2014, PG-13, 94 min. Directed by Phillip Noyce. Starring Jeff Bridges, Brenton Thwaites, Meryl Streep, Alexander Skarsgård, Katie Holmes, Odeya Rush, Cameron Monaghan, Emma Tremblay, Taylor Swift.
REVIEWED By Marjorie Baumgarten, Fri., Aug. 15, 2014
Teenage dystopias may seem to be all the rage in movies these days, as demonstrated by the popularity of the Twilight and Hunger Games franchises as well as the smaller successes of other films like Divergent and Never Let Me Go. The Giver certainly fits into the trend, but it’s no Johnny-come-lately to the party. Lois Lowry’s 1993 Newbery Medal-winning novel The Giver is a modern young-adult classic that’s been celebrated as well as reviled. Required reading for some middle-schoolers, Lowry’s novel is also on the banned-books list in certain school districts. Co-producer Jeff Bridges has been trying to mount a film adaptation for many years but claims to have been met with stubborn opposition until recently. To give an idea of how long Bridges has been at it, the original plan was for his father Lloyd Bridges to play the part of the Giver of memories – the role that the Dude now plays himself.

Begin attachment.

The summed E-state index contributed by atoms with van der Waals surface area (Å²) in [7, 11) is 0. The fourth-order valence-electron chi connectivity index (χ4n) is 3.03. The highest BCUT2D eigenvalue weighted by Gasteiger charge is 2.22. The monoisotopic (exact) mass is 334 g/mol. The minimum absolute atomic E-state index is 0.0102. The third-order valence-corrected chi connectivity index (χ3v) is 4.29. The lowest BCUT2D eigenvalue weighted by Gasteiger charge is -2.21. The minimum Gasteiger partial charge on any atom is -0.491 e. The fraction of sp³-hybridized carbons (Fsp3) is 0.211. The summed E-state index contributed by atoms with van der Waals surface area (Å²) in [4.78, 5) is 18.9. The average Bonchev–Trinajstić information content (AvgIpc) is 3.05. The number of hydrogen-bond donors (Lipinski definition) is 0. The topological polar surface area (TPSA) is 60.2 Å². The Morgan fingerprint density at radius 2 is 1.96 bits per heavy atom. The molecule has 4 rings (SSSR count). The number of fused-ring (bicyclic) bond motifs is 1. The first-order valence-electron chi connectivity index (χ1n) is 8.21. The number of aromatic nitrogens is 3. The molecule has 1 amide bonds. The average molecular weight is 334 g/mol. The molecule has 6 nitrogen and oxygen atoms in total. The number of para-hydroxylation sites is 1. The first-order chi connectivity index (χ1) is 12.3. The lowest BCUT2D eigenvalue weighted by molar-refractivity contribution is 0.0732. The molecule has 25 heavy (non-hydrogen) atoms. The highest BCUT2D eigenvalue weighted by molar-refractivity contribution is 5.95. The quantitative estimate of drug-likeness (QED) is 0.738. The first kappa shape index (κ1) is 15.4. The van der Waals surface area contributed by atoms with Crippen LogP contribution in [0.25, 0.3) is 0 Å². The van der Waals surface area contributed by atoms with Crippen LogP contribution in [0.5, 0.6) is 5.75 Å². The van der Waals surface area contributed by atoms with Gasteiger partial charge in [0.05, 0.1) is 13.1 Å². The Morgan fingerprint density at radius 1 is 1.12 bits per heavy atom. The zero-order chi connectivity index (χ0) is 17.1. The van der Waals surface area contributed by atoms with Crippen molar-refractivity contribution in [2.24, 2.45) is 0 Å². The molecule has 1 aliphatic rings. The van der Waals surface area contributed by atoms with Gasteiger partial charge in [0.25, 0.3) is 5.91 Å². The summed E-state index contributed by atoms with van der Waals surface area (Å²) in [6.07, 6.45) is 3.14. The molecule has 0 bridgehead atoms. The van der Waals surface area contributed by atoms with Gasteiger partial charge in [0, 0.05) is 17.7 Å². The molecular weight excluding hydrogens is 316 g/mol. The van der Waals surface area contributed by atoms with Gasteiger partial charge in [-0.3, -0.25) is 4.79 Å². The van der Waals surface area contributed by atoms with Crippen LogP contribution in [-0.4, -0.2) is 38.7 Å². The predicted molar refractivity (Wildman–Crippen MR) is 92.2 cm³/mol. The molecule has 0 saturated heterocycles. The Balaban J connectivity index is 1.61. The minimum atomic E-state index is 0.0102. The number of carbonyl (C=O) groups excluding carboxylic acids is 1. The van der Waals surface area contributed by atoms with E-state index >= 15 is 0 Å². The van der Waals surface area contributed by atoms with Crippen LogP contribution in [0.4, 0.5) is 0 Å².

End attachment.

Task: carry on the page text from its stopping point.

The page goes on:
The Giver’s dystopic society is a manmade invention born of good intentions. Following the unexplained Ruin, humanity has reorganized itself into colorless Communities, where contentment is achieved by means of a bland but aesthetically pleasing conformity and daily injections of an emotion squelcher. All memory of the past has been erased, save for one soul chosen by the all-seeing Council of Elders to be the Giver. As the movie opens, Jonas (Thwaites) has been selected to be the new Receiver of memories. Although the Community (which is what its residents call the place where they live) has no knowledge of civilization’s accomplishments and history, they also have no knowledge of hatred, war, and conflict.
The early portion of The Giver is filmed in high-contrast black and white. Gradually, as Jonas receives more knowledge and stops taking his daily injection, muted colors begin to enter the frame, somewhat in the manner of Pleasantville. Even before the Elders selected him, Jonas suspected he was somewhat different from the others. One hint is that he suddenly sees the hair color of his inamorata Fiona (Rush), not to mention that he has what the Community calls “stirrings” for another. Jonas’ training consists of some kind of Vulcan mind meld with the Giver, during which the two race through history with seconds-long flash cuts to random imagery and experiences. The film begins to get a bit lost as the story develops and pushes toward a wobbly climax and conclusion. And what to make of that sled, which is the first bit of knowledge Jonas receives. Rosebud, anyone?